Ex-Google Recruiter Sues, Alleging Policies Discriminate Against White And Asian Men

Google is facing diverse diversity lawsuits.

A former employee is suing the company for allegedly discriminating against white and Asian male applicants as it tries to boost the number of black, Latino and female staffers.

Arne Wilberg worked for seven years as a recruiter at YouTube, which is owned by Google. His job was to court and hire candidates for engineering and technology positions. In court documents filed in January, he alleges Google's "quota-based hiring practices" systematically instructed recruiters to "purge" eligible Caucasian and Asian candidates from potential hiring pools. He says they were told to favor applicants from underrepresented groups within the company. That meant interviewing only Hispanic, African-American or female job seekers.

California labor law prohibits employers from making job decisions based on characteristics like race or gender.

The lawsuit describes several instances in which Wilberg says he raised concerns with supervisors and human resources executives only to allegedly be retaliated against. Wilberg claims he and other recruiting team members were made to feel "completely uncomfortable and psychologically unsafe" reporting to their boss, a champion of the diversity policies.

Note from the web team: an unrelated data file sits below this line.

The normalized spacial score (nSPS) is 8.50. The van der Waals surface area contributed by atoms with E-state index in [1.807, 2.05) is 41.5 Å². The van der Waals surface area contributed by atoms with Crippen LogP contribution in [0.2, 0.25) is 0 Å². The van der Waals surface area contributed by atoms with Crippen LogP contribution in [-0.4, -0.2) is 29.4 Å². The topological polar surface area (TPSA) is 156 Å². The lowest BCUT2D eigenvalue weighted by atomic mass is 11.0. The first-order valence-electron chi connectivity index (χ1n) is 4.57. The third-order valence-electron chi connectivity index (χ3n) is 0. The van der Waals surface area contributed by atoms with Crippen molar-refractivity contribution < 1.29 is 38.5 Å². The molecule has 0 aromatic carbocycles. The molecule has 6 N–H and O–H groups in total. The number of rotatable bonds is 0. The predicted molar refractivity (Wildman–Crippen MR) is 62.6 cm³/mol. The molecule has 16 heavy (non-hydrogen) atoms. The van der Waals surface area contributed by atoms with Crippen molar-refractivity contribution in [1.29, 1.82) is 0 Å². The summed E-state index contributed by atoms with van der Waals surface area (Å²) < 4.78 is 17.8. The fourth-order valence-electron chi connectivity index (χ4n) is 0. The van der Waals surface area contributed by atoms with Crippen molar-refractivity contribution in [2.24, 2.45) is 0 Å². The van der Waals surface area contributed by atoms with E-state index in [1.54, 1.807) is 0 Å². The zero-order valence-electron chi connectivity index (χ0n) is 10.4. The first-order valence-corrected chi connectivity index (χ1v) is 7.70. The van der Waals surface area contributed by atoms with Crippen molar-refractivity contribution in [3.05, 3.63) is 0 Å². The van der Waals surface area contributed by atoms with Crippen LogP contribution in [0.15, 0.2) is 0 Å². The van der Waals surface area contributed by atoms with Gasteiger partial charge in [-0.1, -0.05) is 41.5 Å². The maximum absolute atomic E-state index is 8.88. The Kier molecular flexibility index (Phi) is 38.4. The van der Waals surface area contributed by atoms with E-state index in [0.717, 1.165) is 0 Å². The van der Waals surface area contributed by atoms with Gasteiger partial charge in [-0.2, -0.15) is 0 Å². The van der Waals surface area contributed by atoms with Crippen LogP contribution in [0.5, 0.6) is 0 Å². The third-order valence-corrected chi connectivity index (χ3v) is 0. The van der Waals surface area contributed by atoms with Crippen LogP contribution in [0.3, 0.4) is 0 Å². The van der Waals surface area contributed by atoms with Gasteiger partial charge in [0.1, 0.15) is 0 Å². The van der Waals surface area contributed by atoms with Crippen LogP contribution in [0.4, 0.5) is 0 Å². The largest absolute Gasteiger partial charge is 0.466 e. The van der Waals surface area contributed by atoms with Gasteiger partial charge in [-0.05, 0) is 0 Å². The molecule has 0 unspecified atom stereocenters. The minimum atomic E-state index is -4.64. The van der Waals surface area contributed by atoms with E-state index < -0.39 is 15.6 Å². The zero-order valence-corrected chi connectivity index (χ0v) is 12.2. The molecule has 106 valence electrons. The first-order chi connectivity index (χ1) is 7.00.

He also alleges Google subjected him "to unsubstantiated performance reviews, performance criticisms and [terminated] his employment." Wilberg was fired in November 2017.

The court documents recount alleged conversations wherein several employees complained to Google managers about the company's diversity hiring practices. Although he maintains that Google favored minorities, Wilberg declares that "one recruiter told her peers that she felt the way the team talked about black people in team meetings was like we were talking about black slaves as slave traders on a ship." In another encounter, Wilberg recalls, "One team member complained that managers were speaking about blacks like they were objects."

Google has denied the company implemented discriminatory policies toward Caucasian and Asian men. In a statement to Gizmodo, the company said it "will vigorously defend this lawsuit."

Google added:

"We have a clear policy to hire candidates based on their merit, not their identity. At the same time, we unapologetically try to find a diverse pool of qualified candidates for open roles, as this helps us hire the best people, improve our culture, and build better products."

Wilberg's lawsuit is the latest legal attack on Google and its workplace culture.

Just Thursday, Gizmodo reported that a former female software engineer had filed a lawsuit accusing the company of condoning a "bro-culture" that encouraged sexual harassment and turning a blind eye to harmful pranks and physical violence.

In January a woman named Heidi Lamar sued the company on charges that women working as preschool teachers in Google's child care center were paid lower salaries than male counterparts who had fewer qualifications.

Wilberg's lawsuit is also the second asserting that the tech giant discriminates against white men. James Damore, who was fired after criticizing Google's diversity efforts, filed a class-action lawsuit against the company in January. He claimed Google's top brass discriminated against conservative men.

Finally, a Department of Labor official has also accused Google of practicing "systemic" discrimination against female employees.

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